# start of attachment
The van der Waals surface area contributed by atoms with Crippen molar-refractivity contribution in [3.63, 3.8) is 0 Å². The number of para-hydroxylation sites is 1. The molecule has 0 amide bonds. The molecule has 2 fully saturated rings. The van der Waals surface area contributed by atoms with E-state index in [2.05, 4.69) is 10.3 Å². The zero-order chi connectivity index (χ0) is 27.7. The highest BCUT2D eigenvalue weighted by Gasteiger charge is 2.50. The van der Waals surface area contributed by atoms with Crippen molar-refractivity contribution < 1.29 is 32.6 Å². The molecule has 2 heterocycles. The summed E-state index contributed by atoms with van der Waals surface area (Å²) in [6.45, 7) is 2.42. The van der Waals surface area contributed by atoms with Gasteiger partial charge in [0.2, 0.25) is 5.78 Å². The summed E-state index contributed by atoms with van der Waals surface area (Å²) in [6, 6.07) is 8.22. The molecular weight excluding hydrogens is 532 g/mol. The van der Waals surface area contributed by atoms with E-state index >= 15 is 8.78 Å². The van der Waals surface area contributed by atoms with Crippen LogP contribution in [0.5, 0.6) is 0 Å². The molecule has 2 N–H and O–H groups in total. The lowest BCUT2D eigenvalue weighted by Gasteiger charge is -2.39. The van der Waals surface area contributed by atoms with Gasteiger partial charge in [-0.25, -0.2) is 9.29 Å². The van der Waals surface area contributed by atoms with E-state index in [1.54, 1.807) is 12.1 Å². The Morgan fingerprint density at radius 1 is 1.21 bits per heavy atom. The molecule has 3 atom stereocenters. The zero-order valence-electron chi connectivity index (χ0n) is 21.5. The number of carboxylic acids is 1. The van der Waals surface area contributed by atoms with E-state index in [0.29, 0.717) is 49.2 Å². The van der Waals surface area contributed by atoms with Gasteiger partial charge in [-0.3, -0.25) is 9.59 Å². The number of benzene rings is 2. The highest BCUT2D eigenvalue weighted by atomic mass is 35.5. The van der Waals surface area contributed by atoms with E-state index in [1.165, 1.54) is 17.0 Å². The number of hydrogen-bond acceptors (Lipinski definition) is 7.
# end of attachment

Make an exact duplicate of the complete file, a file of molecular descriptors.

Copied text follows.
The van der Waals surface area contributed by atoms with Crippen molar-refractivity contribution in [3.63, 3.8) is 0 Å². The number of para-hydroxylation sites is 1. The molecule has 0 amide bonds. The molecule has 2 fully saturated rings. The van der Waals surface area contributed by atoms with E-state index in [2.05, 4.69) is 10.3 Å². The zero-order chi connectivity index (χ0) is 27.7. The highest BCUT2D eigenvalue weighted by Gasteiger charge is 2.50. The van der Waals surface area contributed by atoms with Crippen molar-refractivity contribution < 1.29 is 32.6 Å². The molecule has 2 heterocycles. The summed E-state index contributed by atoms with van der Waals surface area (Å²) in [6.45, 7) is 2.42. The van der Waals surface area contributed by atoms with Gasteiger partial charge in [0.2, 0.25) is 5.78 Å². The summed E-state index contributed by atoms with van der Waals surface area (Å²) in [6, 6.07) is 8.22. The molecular weight excluding hydrogens is 532 g/mol. The van der Waals surface area contributed by atoms with E-state index >= 15 is 8.78 Å². The van der Waals surface area contributed by atoms with Crippen LogP contribution in [0.5, 0.6) is 0 Å². The molecule has 2 N–H and O–H groups in total. The lowest BCUT2D eigenvalue weighted by Gasteiger charge is -2.39. The van der Waals surface area contributed by atoms with Gasteiger partial charge in [-0.25, -0.2) is 9.29 Å². The van der Waals surface area contributed by atoms with E-state index in [1.54, 1.807) is 12.1 Å². The Morgan fingerprint density at radius 1 is 1.21 bits per heavy atom. The molecule has 3 atom stereocenters. The zero-order valence-electron chi connectivity index (χ0n) is 21.5. The number of carboxylic acids is 1. The van der Waals surface area contributed by atoms with E-state index in [0.29, 0.717) is 49.2 Å². The van der Waals surface area contributed by atoms with Gasteiger partial charge in [-0.3, -0.25) is 9.59 Å². The number of benzene rings is 2. The highest BCUT2D eigenvalue weighted by atomic mass is 35.5. The van der Waals surface area contributed by atoms with E-state index in [1.165, 1.54) is 17.0 Å². The number of hydrogen-bond acceptors (Lipinski definition) is 7.